Unfortunately, while strings are used as proxies to the actual types, we never type check against this interface. So, in order for the static interface to be associated with the actions, we need to use the Types of the actions themselves (rather than arbitrary javascript strings), in order to type check our actions (this may be based on incorrect information) . If the type object is passed into a method which accepts ActionType<T>, then the type system will complain if the constructor arguments don't match.

Thus, instead of using a string to represent the type of an object, the runtime type of the object itself should instead be used as the token, in a fashion mimicking the angular dependency injection API (which is written to deal with a lot of the same problems). (this might also be incorrect, but using types would be a good stylistic change anyway)

**Note: ** To preserve interoperability with redux libraries , it should be always be valid to define a "type" string on an action.

Why typing Actions<T> isn't a solution.

Defining Actions<T> in Effects declares that all the Actions used here share a common interface. There's no reason to remove it, it's a good change.

However, it only provides a common base interface to use within the Effects module, it provides no way to reflect on the type of the payload. If you look at the turing reduction above, even that already has three different types of instruction payloads

  • void
  • {offset: number}
  • {value: number}

But what can accomplish by knowing the type of the patch?

The reducer is just a giant switch statement, and typescript doesn't infer that the type used in a case statement is the right restriction to the code inside the case (although conceivably in future such functionality could be added) (apparently the functionality has been added, it's just my editor that was broken), so the answer is not much, when it comes to typing the reducer. The typecasts will always be necessary.

But everywhere else? Go ahead, use those types

So that's why I wrote this proposal.

You're writing a typescript-first library, and you expect to distinguish yourselves from redux in some way. Allowing users to provide usable types to their instruction set payloads? That would be a great first step...

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jinder Jul 22, 2017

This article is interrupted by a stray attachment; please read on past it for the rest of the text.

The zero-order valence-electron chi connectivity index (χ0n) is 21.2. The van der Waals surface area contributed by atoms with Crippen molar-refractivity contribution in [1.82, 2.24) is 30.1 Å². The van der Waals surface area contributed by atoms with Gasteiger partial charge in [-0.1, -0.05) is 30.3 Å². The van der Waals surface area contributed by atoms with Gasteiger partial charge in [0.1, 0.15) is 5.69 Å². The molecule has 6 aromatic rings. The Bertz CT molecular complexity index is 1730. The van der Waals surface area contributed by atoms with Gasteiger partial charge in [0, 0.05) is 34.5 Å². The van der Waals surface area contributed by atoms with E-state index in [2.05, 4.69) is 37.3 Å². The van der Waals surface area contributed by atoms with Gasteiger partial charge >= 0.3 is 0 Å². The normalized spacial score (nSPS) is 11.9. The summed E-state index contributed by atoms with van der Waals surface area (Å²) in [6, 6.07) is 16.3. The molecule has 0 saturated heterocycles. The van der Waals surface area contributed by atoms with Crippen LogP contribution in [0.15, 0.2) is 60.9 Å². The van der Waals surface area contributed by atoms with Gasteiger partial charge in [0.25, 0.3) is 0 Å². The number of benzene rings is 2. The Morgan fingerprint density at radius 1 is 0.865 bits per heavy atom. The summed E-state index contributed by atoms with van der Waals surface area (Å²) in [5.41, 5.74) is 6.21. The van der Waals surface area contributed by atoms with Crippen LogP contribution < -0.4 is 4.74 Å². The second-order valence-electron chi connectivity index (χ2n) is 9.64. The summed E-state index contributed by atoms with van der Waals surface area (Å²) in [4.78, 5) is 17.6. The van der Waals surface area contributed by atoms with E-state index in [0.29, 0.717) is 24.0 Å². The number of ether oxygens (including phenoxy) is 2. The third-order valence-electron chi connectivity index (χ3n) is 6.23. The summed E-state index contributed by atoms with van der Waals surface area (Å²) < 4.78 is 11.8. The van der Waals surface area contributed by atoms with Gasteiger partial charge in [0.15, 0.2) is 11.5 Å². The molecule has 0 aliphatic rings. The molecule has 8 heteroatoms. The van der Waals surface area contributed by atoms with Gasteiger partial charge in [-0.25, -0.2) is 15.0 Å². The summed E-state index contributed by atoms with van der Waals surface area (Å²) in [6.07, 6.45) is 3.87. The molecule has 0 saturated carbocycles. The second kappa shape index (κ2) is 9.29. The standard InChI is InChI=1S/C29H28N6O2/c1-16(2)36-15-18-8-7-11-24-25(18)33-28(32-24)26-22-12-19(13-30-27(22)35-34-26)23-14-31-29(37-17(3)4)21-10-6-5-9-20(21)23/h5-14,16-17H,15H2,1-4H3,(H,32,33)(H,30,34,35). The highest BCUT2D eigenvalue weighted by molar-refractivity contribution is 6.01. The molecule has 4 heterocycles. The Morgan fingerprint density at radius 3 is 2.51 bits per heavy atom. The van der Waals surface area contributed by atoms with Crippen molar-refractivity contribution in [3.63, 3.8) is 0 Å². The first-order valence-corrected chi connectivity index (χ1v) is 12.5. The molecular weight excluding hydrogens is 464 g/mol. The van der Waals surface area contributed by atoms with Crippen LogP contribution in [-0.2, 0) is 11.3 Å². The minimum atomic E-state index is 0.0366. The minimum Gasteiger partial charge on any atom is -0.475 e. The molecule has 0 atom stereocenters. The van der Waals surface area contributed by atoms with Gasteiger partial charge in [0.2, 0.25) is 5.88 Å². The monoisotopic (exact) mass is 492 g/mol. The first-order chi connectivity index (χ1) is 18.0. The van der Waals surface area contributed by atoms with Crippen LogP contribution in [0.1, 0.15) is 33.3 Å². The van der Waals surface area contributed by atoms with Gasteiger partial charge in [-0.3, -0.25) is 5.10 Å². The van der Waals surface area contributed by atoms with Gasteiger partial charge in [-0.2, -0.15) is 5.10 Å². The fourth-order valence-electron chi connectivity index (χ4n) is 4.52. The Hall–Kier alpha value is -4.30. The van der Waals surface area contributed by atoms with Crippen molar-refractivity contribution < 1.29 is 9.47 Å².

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@ovangle (FYI, I don't work on NGRX, I just submitted a PR to fix an issue). I was intrigued by this issue, because my actions don't have a payload property, and was wondering whether this was a good or bad decision on my part.

I still really don't see why NGRX needs to enforce the payload property. If you want to use Action<T>, why not use it where you see fit? Why does NGRX need to enforce this convention?

Also, typecasts are not necessary in a reducer. If you ensure that your action's type property is readonly, you can use discriminated unions to get the correct type inference for your actions.

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jinder commented Jul 22, 2017

@ovangle (FYI, I don't work on NGRX, I just submitted a PR to fix an issue). I was intrigued by this issue, because my actions don't have a payload property, and was wondering whether this was a good or bad decision on my part.

I still really don't see why NGRX needs to enforce the payload property. If you want to use Action<T>, why not use it where you see fit? Why does NGRX need to enforce this convention?

Also, typecasts are not necessary in a reducer. If you ensure that your action's type property is readonly, you can use discriminated unions to get the correct type inference for your actions.

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ovangle Jul 23, 2017

If you ensure that your action's type property is readonly, you can use discriminated unions to get the correct type inference for your actions.

Discriminated unions still just give a shared common base for your action types, the typecasts are still necessary

function reducer(state: Tape, action: Move | Write | Reset) {
   switch (action.type) {
       case "Move":
          // This is apparently fine
          return new Tape(tape.head + action.payload.offset, contents);